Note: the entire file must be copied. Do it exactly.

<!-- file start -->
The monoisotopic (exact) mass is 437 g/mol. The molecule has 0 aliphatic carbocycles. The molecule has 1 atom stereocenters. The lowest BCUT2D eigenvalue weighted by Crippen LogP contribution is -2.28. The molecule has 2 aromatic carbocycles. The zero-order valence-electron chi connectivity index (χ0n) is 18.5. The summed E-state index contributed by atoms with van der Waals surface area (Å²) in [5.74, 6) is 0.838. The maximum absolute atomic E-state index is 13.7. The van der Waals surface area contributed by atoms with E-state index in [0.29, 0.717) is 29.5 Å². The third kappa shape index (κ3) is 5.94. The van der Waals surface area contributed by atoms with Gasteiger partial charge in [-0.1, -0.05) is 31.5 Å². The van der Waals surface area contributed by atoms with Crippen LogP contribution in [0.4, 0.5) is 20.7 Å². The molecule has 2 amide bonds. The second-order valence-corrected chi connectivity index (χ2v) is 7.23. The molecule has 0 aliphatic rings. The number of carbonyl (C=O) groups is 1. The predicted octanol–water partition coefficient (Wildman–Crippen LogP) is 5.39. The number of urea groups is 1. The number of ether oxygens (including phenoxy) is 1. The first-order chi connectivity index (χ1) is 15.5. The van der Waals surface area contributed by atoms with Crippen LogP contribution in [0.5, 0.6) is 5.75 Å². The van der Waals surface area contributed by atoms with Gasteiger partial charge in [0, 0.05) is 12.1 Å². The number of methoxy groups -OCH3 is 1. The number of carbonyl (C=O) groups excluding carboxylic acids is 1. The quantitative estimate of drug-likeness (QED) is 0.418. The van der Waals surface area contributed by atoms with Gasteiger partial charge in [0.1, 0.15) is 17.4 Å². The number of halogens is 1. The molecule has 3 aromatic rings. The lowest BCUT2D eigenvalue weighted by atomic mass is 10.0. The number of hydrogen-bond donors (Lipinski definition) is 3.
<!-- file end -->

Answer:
The monoisotopic (exact) mass is 437 g/mol. The molecule has 0 aliphatic carbocycles. The molecule has 1 atom stereocenters. The lowest BCUT2D eigenvalue weighted by Crippen LogP contribution is -2.28. The molecule has 2 aromatic carbocycles. The zero-order valence-electron chi connectivity index (χ0n) is 18.5. The summed E-state index contributed by atoms with van der Waals surface area (Å²) in [5.74, 6) is 0.838. The maximum absolute atomic E-state index is 13.7. The van der Waals surface area contributed by atoms with E-state index in [0.29, 0.717) is 29.5 Å². The third kappa shape index (κ3) is 5.94. The van der Waals surface area contributed by atoms with Gasteiger partial charge in [-0.1, -0.05) is 31.5 Å². The van der Waals surface area contributed by atoms with Crippen LogP contribution in [0.4, 0.5) is 20.7 Å². The molecule has 2 amide bonds. The second-order valence-corrected chi connectivity index (χ2v) is 7.23. The molecule has 0 aliphatic rings. The number of carbonyl (C=O) groups is 1. The predicted octanol–water partition coefficient (Wildman–Crippen LogP) is 5.39. The number of urea groups is 1. The number of ether oxygens (including phenoxy) is 1. The first-order chi connectivity index (χ1) is 15.5. The van der Waals surface area contributed by atoms with Crippen LogP contribution in [0.5, 0.6) is 5.75 Å². The van der Waals surface area contributed by atoms with Gasteiger partial charge in [0, 0.05) is 12.1 Å². The number of methoxy groups -OCH3 is 1. The number of carbonyl (C=O) groups excluding carboxylic acids is 1. The quantitative estimate of drug-likeness (QED) is 0.418. The van der Waals surface area contributed by atoms with Gasteiger partial charge in [0.1, 0.15) is 17.4 Å². The number of halogens is 1. The molecule has 3 aromatic rings. The lowest BCUT2D eigenvalue weighted by atomic mass is 10.0. The number of hydrogen-bond donors (Lipinski definition) is 3.